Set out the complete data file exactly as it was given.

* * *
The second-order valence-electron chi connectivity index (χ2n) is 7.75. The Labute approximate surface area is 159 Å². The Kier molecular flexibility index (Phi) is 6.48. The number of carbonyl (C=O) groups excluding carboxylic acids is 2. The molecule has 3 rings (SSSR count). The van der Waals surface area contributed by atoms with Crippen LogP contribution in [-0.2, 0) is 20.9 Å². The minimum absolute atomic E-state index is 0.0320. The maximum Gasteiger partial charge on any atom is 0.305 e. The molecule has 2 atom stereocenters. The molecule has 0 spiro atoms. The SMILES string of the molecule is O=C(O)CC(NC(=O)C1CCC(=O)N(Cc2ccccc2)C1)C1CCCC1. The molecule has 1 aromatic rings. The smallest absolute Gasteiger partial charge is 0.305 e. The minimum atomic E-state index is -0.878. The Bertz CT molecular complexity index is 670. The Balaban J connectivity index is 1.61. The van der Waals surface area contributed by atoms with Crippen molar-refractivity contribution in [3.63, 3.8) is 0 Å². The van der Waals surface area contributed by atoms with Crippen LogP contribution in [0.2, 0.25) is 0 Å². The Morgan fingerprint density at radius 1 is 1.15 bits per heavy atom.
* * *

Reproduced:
The second-order valence-electron chi connectivity index (χ2n) is 7.75. The Labute approximate surface area is 159 Å². The Kier molecular flexibility index (Phi) is 6.48. The number of carbonyl (C=O) groups excluding carboxylic acids is 2. The molecule has 3 rings (SSSR count). The van der Waals surface area contributed by atoms with Crippen LogP contribution in [-0.2, 0) is 20.9 Å². The minimum absolute atomic E-state index is 0.0320. The maximum Gasteiger partial charge on any atom is 0.305 e. The molecule has 2 atom stereocenters. The molecule has 0 spiro atoms. The SMILES string of the molecule is O=C(O)CC(NC(=O)C1CCC(=O)N(Cc2ccccc2)C1)C1CCCC1. The molecule has 1 aromatic rings. The smallest absolute Gasteiger partial charge is 0.305 e. The minimum atomic E-state index is -0.878. The Bertz CT molecular complexity index is 670. The Balaban J connectivity index is 1.61. The van der Waals surface area contributed by atoms with Crippen molar-refractivity contribution in [3.63, 3.8) is 0 Å². The van der Waals surface area contributed by atoms with Crippen LogP contribution in [0.2, 0.25) is 0 Å². The Morgan fingerprint density at radius 1 is 1.15 bits per heavy atom.